by Editor Siarhei Mikhaliuk
I was very lucky to have had the unique opportunity to meet the famous Russian photographer Alexander Dymnikov, member of the Union of Photo Artists in St. Petersburg.
Alexander was so kind to take the time to answer my questions. I'm glad and proud to share his answers with you!
Alexander, please tell us something about your album dedicated to the women of St. Petersburg and what inspired you to realize it?
Women always are an inspiration, even those that are made of stone ;-)
In fact, this is an old story. When I was studying at the Physics Department of Leningrad University in 1983, my scientific adviser at the Department of Theoretical and Applied Spectroscopy was the most intelligent and versatile educated scientist - Dmitry Nikolayevich Shchepkin. One of his hobbies was photographing sculptures of naked women in Petersburg, and he gave small amateur albums from his photos to friends, with a suggestion to try to identify the sculptures.
Every year I became more and more fond of photography, and after 35 years it became clear that it was now my task to also publish an album.
There are many existing photo albums of St Petersburg: Sculptures of lions, lattices, gates and balconies. But not yet a single album dedicated to the women of St. Petersburg.
During the spring of 2017, I started shooting, and a year later, in co-authorship with VS Antoshchenkov, we published this long-awaited album - "Sculptures of Women in the Space of Petersburg".
When finished, I really began to perceive the architecture of my native city differently and drew much attention to the sculpture of women in other countries too. The “image” of women abroad is very different from the image of women in St. Petersburg.
I heard you were eight times in the Himalayas. Is that so? What were you looking for over there? What impact did those journeys have on your work as a photographer? Did you find Shambhala there?
In my youth I was engaged in sports, mountain and ski tourism.
I made about 40 hikes. The whole Caucasus, conquered Elbrus and Kazbek.
I made many difficult hikes in the mountains of Central Asia (the Pamirs, the Tien Shan, the Fan Mountains, the High Alai), I crossed the West Sayan in Siberia during winter time. Later, I went skiing at the North Pole, crossed the Himalayas by bicycle, and climbed many rocks in the Dolomites.
I love mountains. And almost all of my trips are connected with visits to mountain regions and mountain landscapes.
Currently, I'm participating every year in trekking and climbing, photo tours and expeditions around Tibet and the Himalayas.
Part of these photos can be seen at the exhibition "Light of Tibet" in the Erart Museum
I plan to continue those photographic projects.
In addition to the majestic mountains and Buddhist monasteries filled with wisdom, I was struck by the inhabitants of Zanskar - sincere and open, welcoming travellers with benevolence and dignity.
My next album - "The Kingdom of Zanskar" will soon be released.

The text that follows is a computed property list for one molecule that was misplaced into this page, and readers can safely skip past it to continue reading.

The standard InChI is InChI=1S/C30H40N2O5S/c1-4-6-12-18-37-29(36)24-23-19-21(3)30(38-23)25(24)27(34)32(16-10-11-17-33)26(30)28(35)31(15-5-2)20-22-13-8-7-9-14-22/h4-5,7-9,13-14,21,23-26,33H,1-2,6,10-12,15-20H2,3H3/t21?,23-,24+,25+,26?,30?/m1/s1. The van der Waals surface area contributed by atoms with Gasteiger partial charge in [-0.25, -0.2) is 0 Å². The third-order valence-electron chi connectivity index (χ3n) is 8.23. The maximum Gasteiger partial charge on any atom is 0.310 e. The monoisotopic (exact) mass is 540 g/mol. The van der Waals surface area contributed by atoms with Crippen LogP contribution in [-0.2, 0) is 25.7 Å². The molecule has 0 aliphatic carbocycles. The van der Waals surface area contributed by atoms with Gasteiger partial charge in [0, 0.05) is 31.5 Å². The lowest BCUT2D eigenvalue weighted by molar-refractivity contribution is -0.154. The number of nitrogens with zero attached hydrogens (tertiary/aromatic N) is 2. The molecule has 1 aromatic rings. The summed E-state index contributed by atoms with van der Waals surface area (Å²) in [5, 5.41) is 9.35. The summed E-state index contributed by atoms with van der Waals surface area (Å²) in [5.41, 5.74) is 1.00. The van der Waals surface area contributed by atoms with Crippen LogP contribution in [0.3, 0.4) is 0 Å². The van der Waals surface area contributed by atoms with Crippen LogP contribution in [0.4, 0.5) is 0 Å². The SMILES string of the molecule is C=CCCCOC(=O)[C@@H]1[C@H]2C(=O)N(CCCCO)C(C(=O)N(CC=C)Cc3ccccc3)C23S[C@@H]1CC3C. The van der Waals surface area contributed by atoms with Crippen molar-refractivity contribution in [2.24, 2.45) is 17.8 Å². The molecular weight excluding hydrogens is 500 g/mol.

Some say that photography is no longer developing. Everything has long been experimented with. Do you agree with this opinion? How do you see the future of photography?
Cartier Bresson said that everything was filmed before him by Andre Kertesh.
If we continue to marvel about the new works of Sebastiao Salgado, Michael Kenney, Pentti Sammalahti and others, then photography continues to evolve.
Our perception of photography is also changing, a simple visual series is not enough, there is a need for the formulated idea, design thinking is developing, our attitude to colour is changing. Photographs we're looking at become a new language of communication - a visual language that does not require translation.
Can you give some advice and recommendations to young photographers. What is the first thing to pay attention to?
It is interesting and the only important thing is to find your own way in photography. Looking through the work of young authors, I try to identify a few topics or ideas stimulate the author to improve, and I propose to continue working in these areas.
What determines artistry in photography?
Photography should have an aesthetic value. And this aesthetic value should be created by the author, and not be a secondary, created by nature or an architect, if it is a landscape or a work of architecture. But now this is not enough, photography should also surprise.
In other words, it is the harmony of lines and tonal spots created by the author.
This applies to photographs that reflect reality. For photos created with the paradigm of a concentrated idea, it seems to me that the requirements for aesthetic value may be somewhat weakened.
For colour photography, everything is more complicated, and cannot be explained in a few words. Just briefly: it's the harmony of colour ratios, or the triumph of a concentrated idea. The latter so far is extremely rare.
Do you have specific photographic plans for the near future?
Among many expeditions around Tibet and the Himalayas, a trip to Zanskar was especially memorable. In addition to the majestic mountains and Buddhist monasteries filled with wisdom, radiating a sense of eternity, the inhabitants of Zanskar were strikingly sincere and open, welcoming travellers with benevolence and dignity.
Therefore, my next album - "The Kingdom of Zanskar" will soon be released.
I'm working on a big project "Structures", which I hope to surprise with. There will be an album and an exhibition.
I'm working on creating the album "Panoramas of St. Petersburg".
Other projects are still at the beginning of the road. All of them are about black and white photography.
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